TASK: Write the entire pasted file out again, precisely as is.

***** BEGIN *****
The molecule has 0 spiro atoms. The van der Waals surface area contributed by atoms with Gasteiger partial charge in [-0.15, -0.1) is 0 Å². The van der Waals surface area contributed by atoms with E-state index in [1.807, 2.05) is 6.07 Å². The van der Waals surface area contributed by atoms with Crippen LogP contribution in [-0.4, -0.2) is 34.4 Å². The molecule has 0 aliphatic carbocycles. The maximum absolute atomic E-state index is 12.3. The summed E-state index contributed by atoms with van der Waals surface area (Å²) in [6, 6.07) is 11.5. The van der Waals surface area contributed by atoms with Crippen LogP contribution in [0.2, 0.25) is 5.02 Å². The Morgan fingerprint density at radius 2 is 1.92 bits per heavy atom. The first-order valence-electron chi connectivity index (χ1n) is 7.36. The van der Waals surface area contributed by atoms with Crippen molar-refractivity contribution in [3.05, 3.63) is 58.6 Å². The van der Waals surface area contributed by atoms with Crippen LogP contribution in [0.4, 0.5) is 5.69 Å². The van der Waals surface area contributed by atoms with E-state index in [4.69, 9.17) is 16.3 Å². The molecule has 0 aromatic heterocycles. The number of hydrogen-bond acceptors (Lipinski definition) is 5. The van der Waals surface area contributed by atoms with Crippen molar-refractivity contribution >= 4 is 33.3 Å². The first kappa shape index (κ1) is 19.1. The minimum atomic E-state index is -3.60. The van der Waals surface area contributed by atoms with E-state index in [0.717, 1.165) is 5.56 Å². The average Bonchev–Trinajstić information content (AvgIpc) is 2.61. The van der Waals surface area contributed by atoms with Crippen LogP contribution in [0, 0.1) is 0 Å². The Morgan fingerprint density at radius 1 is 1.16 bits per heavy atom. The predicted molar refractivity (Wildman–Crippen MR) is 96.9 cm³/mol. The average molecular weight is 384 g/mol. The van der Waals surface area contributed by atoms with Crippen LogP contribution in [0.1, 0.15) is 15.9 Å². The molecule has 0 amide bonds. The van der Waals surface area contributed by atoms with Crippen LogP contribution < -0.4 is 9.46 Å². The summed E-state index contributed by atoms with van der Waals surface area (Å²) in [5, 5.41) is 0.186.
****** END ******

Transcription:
The molecule has 0 spiro atoms. The van der Waals surface area contributed by atoms with Gasteiger partial charge in [-0.15, -0.1) is 0 Å². The van der Waals surface area contributed by atoms with E-state index in [1.807, 2.05) is 6.07 Å². The van der Waals surface area contributed by atoms with Crippen LogP contribution in [-0.4, -0.2) is 34.4 Å². The molecule has 0 aliphatic carbocycles. The maximum absolute atomic E-state index is 12.3. The summed E-state index contributed by atoms with van der Waals surface area (Å²) in [6, 6.07) is 11.5. The van der Waals surface area contributed by atoms with Crippen LogP contribution in [0.2, 0.25) is 5.02 Å². The Morgan fingerprint density at radius 2 is 1.92 bits per heavy atom. The first-order valence-electron chi connectivity index (χ1n) is 7.36. The van der Waals surface area contributed by atoms with Crippen molar-refractivity contribution in [3.05, 3.63) is 58.6 Å². The van der Waals surface area contributed by atoms with Crippen LogP contribution in [0.4, 0.5) is 5.69 Å². The van der Waals surface area contributed by atoms with E-state index in [4.69, 9.17) is 16.3 Å². The molecule has 0 aromatic heterocycles. The number of hydrogen-bond acceptors (Lipinski definition) is 5. The van der Waals surface area contributed by atoms with Crippen molar-refractivity contribution >= 4 is 33.3 Å². The first kappa shape index (κ1) is 19.1. The minimum atomic E-state index is -3.60. The van der Waals surface area contributed by atoms with E-state index in [0.717, 1.165) is 5.56 Å². The average Bonchev–Trinajstić information content (AvgIpc) is 2.61. The van der Waals surface area contributed by atoms with Crippen LogP contribution in [0, 0.1) is 0 Å². The Morgan fingerprint density at radius 1 is 1.16 bits per heavy atom. The predicted molar refractivity (Wildman–Crippen MR) is 96.9 cm³/mol. The average molecular weight is 384 g/mol. The van der Waals surface area contributed by atoms with Crippen LogP contribution in [0.1, 0.15) is 15.9 Å². The molecule has 0 amide bonds. The van der Waals surface area contributed by atoms with Crippen LogP contribution < -0.4 is 9.46 Å². The summed E-state index contributed by atoms with van der Waals surface area (Å²) in [5, 5.41) is 0.186.